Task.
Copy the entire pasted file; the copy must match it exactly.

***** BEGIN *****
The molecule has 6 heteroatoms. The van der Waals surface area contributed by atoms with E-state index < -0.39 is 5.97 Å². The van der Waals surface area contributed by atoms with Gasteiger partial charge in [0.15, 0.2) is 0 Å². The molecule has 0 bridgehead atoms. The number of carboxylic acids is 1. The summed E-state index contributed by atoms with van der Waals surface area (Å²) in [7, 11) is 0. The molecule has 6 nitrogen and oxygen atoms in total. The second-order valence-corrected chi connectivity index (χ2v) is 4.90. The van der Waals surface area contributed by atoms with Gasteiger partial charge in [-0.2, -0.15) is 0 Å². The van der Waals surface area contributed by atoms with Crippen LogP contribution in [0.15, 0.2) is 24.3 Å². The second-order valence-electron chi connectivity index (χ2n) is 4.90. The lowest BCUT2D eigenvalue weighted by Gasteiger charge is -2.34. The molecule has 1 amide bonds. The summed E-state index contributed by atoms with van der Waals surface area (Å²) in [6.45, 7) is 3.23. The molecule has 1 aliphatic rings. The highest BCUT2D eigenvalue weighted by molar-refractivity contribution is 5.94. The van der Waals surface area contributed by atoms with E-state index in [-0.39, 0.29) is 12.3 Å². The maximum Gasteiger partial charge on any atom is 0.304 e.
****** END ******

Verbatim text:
The molecule has 6 heteroatoms. The van der Waals surface area contributed by atoms with E-state index < -0.39 is 5.97 Å². The van der Waals surface area contributed by atoms with Gasteiger partial charge in [0.15, 0.2) is 0 Å². The molecule has 0 bridgehead atoms. The number of carboxylic acids is 1. The summed E-state index contributed by atoms with van der Waals surface area (Å²) in [7, 11) is 0. The molecule has 6 nitrogen and oxygen atoms in total. The second-order valence-corrected chi connectivity index (χ2v) is 4.90. The van der Waals surface area contributed by atoms with Gasteiger partial charge in [-0.2, -0.15) is 0 Å². The van der Waals surface area contributed by atoms with Crippen LogP contribution in [0.15, 0.2) is 24.3 Å². The second-order valence-electron chi connectivity index (χ2n) is 4.90. The lowest BCUT2D eigenvalue weighted by Gasteiger charge is -2.34. The molecule has 1 amide bonds. The summed E-state index contributed by atoms with van der Waals surface area (Å²) in [6.45, 7) is 3.23. The molecule has 1 aliphatic rings. The highest BCUT2D eigenvalue weighted by molar-refractivity contribution is 5.94. The van der Waals surface area contributed by atoms with E-state index in [-0.39, 0.29) is 12.3 Å². The maximum Gasteiger partial charge on any atom is 0.304 e.